JB: I see. But if there is a strong likelihood that the Jury already thinks the man is guilty because he's accused, how do you go from there all the way to not guilty on each account? BJP: The general answer to your question was best said once by Johnnie Cochran: "Preparation, preparation, preparation. Don't ever let anybody out work you." I live by that philosophy in my law practice. On any given night, there's a chance you'll find me working at 2 a.m., or later – or should I say earlier? Whatever you want to call it. My cases are very personal to me. When my name is attached to something, I feel that I have every bit as much at stake is my clients do. Now, the specific answer to your question is that the Jury's expectations of the system need be reframed by and effectively prepared jury selection question set. This is especially true in an Aggravated Domestic Violence case, or any case involving Domestic Violence. There are some strong public biases at work. I won't get into too much detail on a public forum, because I've spent a lot of time developing this, but I will generally say this: the key to success is reframing the juries expectations to actually believe that the accused is innocent. The Prosecutor must be taken off of his pedestal of trust and reframed into just another lawyer, which is exactly what he is. As I always tell other attorneys who attempt to try these harsh DV cases, if the Defense attorney sits down after Jury selection and the Jury is not convinced that your client is innocent, then they are far too close to guilty then they ought to be. JB: In this particular Aggravated Domestic Violence case, was there any point when you suddenly knew that you had it won and your client would be acquitted? BJP: Well, there is always doubt. But I believe we won the case during the very first phase of the Trial. During the jury selection process, as I was building rapport and trust with the jurors, I felt that I had won by the time I sat down. I knew the entire Jury panel was on my side. That's exactly where you want to be. But I have to give credit where credit is due. I didn't invent all of my strategies on my own. Rather, I was trained by the true masters. Trial lawyers of national fame like Gerry Spence, whose famous trial lawyers College I was selected to attend in 2013. I was one of 55 people nationwide. I keep learning every day. JB: How did your client feel after he was acquitted? BJP: Well, by the time the verdict came in, the tension was very high. Had they come back guilty, let me just say that it would've had immense consequences for this person. But when the verdict came in, my client and I were both overwhelmed with relief. Words can't describe what that experience is like. After such a long time standing accused, he got to walk out a free man. That's it. Case closed. Have a nice life. One thing I have been privileged to experience in my practice is the true happiness and relief of a human being who feels that their life has been saved. JB: So let's say that I've been accused of Aggravated Domestic Violence, or any type of Domestic Violence or Assault crime. How much does it cost to have Brian J. Prain as my attorney? BJP: Well, I hate to sound like everybody else out there, but I don't quote fees over the Internet. Each individual case is complex, and I need to know a little bit about the case before I can speak to cost. However, I do offer free consultations, and anyone can receive a quote, along with a ton of other useful information by simply calling our office. I won't sugarcoat it – I'm not cheap. And if this is your life, you shouldn't want cheap, either. That is not to say that my fees are excessive are outrageous, though. Because you really have to watch out for those attorneys. Just about anybody will take your money, but you can't teach hungry, if you know what I mean. To win a case, to really win a case, it takes hours and hours of intense effort. Every possibility must be considered. Every contingency that could arise in front of the jury must be planned for. That is how you win. The real question you must ask yourself if you are accused of a crime is "What will this cost me if I am convicted?" When you consider the possibility of Jail or Prison, having a permanent record that anyone with access to the internet can find, and the loss of financial, professional, and scholastic opportunities, the fact is that not hiring the best Michigan Domestic Violence defense lawyer is the most expensive mistake you could make. JB: Do you handle any other types of cases besides Domestic Violence and Assault related criminal charges? BJP: No. Absolutely not. I only do criminal defense. That in itself is unique. But even within the world of criminal defense, I specifically concentrate on those types of cases. To my knowledge, there is no other attorney with that specific concentration. JB: Do you take every Aggravated Domestic Violence case to Jury Trial? BJP: No. Unlike many lawyers who take maybe 1% to 5% of their cases to Trial, I probably take about 50%. But that doesn't mean every case belongs in front of a Jury. There are many factors to consider, and cost is but one of them. If you are accused of a DV crime, why not give us a call? We will give you our honest opinion and it won't cost you a thing. JB: How can Prain Law, PLLC be reached?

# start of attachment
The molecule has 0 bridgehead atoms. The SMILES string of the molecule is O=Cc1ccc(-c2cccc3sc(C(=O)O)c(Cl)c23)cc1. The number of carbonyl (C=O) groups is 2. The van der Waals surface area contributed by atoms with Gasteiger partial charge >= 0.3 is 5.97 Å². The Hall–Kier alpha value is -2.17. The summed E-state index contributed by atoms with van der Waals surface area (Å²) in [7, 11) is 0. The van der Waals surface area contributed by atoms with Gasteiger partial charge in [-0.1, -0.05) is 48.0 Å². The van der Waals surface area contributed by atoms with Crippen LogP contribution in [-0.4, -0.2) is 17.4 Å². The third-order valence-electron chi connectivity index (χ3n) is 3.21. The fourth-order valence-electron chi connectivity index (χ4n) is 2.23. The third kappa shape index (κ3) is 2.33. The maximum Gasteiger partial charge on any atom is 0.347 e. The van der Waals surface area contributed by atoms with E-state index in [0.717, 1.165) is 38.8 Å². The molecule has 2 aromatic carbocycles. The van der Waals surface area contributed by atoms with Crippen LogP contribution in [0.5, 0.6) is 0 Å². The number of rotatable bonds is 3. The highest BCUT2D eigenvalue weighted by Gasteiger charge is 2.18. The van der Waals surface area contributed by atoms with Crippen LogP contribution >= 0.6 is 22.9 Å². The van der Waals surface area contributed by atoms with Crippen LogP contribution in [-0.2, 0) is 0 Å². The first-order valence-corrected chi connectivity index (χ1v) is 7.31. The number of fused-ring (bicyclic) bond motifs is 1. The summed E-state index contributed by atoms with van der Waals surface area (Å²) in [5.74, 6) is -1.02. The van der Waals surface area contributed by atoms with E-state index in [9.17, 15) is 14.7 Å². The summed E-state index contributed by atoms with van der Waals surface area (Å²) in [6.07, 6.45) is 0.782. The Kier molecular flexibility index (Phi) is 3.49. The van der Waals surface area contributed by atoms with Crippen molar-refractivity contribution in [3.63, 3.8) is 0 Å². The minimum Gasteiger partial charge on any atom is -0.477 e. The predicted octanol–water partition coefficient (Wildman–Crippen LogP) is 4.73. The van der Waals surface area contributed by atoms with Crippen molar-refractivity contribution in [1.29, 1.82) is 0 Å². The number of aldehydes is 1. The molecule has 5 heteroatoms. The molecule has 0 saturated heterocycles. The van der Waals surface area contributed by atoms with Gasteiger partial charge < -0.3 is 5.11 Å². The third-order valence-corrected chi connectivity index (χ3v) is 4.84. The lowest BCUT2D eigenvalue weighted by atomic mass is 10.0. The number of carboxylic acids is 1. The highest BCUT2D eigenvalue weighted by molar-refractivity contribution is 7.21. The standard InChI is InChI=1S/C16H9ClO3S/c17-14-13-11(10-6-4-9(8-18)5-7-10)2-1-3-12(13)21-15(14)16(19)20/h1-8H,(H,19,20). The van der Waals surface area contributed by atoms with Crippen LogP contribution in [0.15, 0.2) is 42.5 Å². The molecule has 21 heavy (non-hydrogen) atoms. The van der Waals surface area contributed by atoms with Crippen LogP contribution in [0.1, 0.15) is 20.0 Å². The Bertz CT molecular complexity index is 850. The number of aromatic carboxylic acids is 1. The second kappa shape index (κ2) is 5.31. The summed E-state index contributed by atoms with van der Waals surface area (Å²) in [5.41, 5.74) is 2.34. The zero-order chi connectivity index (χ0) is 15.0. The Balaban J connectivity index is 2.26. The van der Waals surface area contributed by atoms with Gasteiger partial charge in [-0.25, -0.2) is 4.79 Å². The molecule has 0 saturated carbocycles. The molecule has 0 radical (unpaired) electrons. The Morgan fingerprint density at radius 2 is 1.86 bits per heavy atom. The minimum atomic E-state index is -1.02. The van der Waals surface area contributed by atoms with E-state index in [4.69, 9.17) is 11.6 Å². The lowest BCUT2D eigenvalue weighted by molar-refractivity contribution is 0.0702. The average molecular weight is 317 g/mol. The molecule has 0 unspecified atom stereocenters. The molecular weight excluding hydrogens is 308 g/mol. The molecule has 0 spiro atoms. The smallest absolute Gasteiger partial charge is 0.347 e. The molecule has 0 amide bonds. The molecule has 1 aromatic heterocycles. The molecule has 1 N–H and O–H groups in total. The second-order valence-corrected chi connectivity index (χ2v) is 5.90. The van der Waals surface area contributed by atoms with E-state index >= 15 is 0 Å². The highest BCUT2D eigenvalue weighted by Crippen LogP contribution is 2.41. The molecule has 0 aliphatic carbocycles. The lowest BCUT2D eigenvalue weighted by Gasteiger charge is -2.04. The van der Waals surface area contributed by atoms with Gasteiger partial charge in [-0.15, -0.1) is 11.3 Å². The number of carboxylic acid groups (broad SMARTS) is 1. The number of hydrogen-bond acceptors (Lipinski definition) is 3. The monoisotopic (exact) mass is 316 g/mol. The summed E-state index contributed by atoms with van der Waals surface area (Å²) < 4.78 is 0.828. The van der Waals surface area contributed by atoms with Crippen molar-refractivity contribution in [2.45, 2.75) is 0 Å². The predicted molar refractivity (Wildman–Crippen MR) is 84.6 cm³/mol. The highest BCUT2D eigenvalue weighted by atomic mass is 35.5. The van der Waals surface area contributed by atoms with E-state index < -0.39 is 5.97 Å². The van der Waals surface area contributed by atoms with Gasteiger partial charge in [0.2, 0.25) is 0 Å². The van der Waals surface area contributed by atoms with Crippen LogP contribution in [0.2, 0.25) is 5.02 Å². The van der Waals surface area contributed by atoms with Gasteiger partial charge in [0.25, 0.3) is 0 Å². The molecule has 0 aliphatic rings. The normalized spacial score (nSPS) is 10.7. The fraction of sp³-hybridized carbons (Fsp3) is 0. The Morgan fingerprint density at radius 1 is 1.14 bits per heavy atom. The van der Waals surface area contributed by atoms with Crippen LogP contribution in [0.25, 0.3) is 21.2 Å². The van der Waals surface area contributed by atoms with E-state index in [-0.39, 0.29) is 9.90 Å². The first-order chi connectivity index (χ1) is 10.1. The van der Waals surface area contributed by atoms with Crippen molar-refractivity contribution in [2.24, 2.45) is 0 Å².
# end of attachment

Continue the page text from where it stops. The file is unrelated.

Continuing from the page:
BJP: Call us anytime at (248) 731-4543. Visit us on the web at

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Prain Law, PLLC is focused only on the types charges featured on our website. This helps us deliver the decisive, effective advocacy for which our clients know us. We only serve individuals currently under investigation or who have a current case pending in court. Our firm does not represent injury victims, defendants who have already taken a plea or have been sentenced, or those seeking to expunge a criminal record. We do not respond to anyone who is not involved in a pending investigation or who has a court case for a type of charge we do not handle, but we wish you the very best of luck.